Barnsley Beekeepers

Getting Started

There are many reasons why we may want to keep bees. Some of the more obvious reasons include: producing your own honey, an interest in social insects, flower pollination, business reasons, the challenge of doing it or to help protect the environment. Whatever your reason, there are a number of important things you need to consider before you get any bees.

It is safe to say that beekeepers have their ups and downs. Keeping bees is normally very rewarding - nothing beats the satisfaction of bottling and tasting your own honey. Going through the frames of a bee colony that gently buzzes around on a sunny afternoon can be relaxing. But sometimes things don’t quite go to plan with bees turning aggressive or swarming, stings, disease and bad weather - all frustrating the most experienced of beekeepers from time to time.


So what should anyone thinking of keeping bees consider?


Keeping bees requires your time and commitment. There are times in the year when you will only need to visit your bees occasionally (e.g. during the winter to check they have enough food and that they haven’t blown over), while at other times you may have to visit your bees weekly (to prevent or manage swarming). Doing things at the right time makes a good beekeeper.


The equipment needed to start up in beekeeping can be expensive. You will need bees, a hive, frames, foundation, protective clothing, tools (see equipment) and ultimately, honey production equipment. Brand new, these all cost quite a lot but you can pick up used equipment at Association sales, second quality equipment from Thornes or even from Ebay. For those with wood working skills, costs can be kept down by making hive parts. The Association will provide support and advice on buying bees and equipment and other members may have equipment to sell or share. Once you have built up a critical mass of equipment, you will have overcome that initial investment and can keep things ticking over.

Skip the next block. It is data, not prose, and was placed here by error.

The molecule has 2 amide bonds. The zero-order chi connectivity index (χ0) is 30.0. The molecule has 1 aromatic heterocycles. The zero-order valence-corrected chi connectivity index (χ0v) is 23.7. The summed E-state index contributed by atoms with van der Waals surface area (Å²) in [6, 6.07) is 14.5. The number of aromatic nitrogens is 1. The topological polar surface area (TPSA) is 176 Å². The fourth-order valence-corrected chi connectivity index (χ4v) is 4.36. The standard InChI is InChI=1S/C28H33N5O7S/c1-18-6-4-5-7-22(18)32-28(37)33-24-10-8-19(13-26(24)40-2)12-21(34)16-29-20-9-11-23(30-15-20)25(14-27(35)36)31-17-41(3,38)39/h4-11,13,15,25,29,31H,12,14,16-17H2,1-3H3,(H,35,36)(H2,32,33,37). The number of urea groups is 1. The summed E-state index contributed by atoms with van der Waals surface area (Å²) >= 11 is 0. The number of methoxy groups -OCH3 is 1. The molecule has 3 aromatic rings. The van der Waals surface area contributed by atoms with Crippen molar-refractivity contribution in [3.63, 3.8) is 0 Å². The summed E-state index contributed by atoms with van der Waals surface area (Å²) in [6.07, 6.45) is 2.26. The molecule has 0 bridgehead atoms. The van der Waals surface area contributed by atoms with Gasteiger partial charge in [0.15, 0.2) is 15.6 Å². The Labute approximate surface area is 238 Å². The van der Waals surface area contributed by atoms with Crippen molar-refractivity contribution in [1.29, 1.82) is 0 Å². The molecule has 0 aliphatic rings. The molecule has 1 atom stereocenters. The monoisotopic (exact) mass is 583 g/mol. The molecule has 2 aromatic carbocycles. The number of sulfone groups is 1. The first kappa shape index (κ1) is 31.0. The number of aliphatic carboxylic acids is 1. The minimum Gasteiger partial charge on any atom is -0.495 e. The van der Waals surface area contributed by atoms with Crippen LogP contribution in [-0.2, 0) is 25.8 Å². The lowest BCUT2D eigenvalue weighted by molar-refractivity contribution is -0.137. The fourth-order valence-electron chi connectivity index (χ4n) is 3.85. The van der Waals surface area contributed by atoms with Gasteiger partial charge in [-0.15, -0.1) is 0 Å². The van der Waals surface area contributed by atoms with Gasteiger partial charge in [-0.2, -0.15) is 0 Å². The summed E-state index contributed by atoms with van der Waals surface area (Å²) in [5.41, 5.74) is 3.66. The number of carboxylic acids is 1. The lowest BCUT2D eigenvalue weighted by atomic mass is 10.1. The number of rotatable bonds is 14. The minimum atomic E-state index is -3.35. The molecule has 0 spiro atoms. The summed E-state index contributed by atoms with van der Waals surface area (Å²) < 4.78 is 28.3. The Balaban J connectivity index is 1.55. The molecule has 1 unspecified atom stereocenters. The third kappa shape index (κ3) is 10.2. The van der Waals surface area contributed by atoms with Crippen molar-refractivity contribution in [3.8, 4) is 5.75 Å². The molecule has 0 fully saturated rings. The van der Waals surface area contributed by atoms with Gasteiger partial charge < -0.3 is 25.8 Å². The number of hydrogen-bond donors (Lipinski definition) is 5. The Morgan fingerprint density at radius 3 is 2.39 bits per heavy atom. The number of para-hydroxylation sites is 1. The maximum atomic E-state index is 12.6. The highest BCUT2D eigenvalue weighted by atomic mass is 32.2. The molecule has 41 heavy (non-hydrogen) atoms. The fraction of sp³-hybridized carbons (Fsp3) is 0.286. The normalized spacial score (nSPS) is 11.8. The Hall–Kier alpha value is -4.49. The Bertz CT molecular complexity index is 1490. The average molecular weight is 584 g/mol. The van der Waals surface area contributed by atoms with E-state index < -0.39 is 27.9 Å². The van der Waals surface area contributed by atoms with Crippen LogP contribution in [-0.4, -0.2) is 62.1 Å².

Can you find an appropriate location for the number of hives you wish to keep? You will always need to be prepared to locate more hives than you originally intended (especially when you start to divide hives or catch swarms). Nice, placid bees may sit comfortably in your garden, but don’t rely on your bees always being placid. Also, don’t rely on your neighbours liking the idea of living so close to bees when they find out you have some just over the fence. You should also keep bees away from areas where people walk or where children play. Guard bees can notice movement up to around 8-10 metres from the hive and come out to investigate. Ideally a secluded bit of a large garden or a space on a farm away from obvious areas of activity, footpaths etc (see Apiary Set Up).


For many, the idea of being covered in angry bees is not a pleasant one. Of course most beekeepers manage their colonies and breed out such bad traits (or try to), but even for the best of us it can be pretty daunting when faced with aggressive bees - as we are from time to time. It is quite important that prospective beekeepers have a go with someone else’s bees. It is often possible to find a beekeeping course in your area, or attend an association apiary visit or, if you know another beekeeper, ask to attend a visit. A course or association apiary visit is often a good time to do this as you may be able to borrow some protective clothing.


If you know you suffer any kind of serious allergic response to bee stings, then beekeeping is probably not for you. None of us like being stung and most of us take precautions to avoid being stung. After receiving a number of stings, people tend to develop some degree of allergic response (some more noticeable than others). This is quite natural. But occasionally an allergic response can lead to a more severe reaction that can be life threatening (see Bee Stings).